Quite a few excellent publications explain ADC and DAC testing in detail. For example, Walt Kester and Dan Sheingold of Analog Devices wrote Chapter 5 of Kester’s ADC Handbook (published by Analog Devices, Inc.) exclusively on testing ADCs. This handbook is particularly helpful and free to access online. This final chapter of this book complements the convertercentric publications by providing image-sensor-centric ADC test information and covering techniques that might be of most use to image sensor professionals.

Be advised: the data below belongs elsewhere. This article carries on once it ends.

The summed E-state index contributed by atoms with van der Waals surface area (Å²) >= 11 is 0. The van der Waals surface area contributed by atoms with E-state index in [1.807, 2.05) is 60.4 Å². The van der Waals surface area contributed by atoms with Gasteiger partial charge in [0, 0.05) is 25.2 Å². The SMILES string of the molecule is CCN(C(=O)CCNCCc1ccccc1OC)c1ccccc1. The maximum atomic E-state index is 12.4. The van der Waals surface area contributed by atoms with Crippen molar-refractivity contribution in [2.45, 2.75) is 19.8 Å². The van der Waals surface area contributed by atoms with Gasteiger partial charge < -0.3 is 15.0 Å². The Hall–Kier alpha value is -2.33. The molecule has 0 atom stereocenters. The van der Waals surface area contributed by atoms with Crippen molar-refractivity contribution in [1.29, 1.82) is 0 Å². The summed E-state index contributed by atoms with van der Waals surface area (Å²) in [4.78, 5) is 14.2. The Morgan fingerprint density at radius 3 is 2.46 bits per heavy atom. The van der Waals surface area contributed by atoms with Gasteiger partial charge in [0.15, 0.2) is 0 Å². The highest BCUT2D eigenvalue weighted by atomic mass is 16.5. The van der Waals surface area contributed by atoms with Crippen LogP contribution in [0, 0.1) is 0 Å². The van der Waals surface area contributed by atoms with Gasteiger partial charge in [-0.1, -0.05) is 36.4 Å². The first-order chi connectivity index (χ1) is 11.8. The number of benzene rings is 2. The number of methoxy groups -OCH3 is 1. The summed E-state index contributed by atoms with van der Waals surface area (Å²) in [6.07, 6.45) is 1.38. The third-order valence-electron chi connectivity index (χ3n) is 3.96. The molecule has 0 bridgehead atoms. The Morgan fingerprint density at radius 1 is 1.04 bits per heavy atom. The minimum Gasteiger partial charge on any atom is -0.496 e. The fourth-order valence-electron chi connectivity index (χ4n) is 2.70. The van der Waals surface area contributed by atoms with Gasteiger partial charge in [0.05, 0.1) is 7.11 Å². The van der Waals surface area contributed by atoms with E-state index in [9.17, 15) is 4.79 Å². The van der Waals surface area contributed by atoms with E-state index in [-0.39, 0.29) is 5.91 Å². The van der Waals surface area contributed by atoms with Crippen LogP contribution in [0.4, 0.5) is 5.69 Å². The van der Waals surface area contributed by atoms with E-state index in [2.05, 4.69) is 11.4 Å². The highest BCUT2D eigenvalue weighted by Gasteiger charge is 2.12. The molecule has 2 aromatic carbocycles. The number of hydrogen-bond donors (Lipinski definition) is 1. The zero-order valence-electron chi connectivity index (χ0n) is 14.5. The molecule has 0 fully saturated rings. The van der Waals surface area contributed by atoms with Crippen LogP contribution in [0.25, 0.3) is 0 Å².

ADCs must be compared against the same yardstick for any comparison or conclusions to have meaning. This yardstick is the IEEE Standard 1241-2010, Terminology and Test Methods for Analog-to-Digital Converters. The older standard 1241-2000 is also acceptable. When image sensor designers ignore this important standard, they run the risk of comparing their ADC to other ADCs using the wrong reference parameters. A great example of this problem occurs for SNR and the resultant ENOB. Numerous image sensor papers have published that their ADC has a 9-dB better SNR than it really does, according to the standard. For example, Lee et al. and Dupont and Robert both do this, though their published work is otherwise very good. The 9-dB problem can also result in electronics designers for analog sensors recommending external ADCs that are 1.5 ENOB greater than needed, which creates a higher power consumption, more-expensive, or slower-data-rate product.
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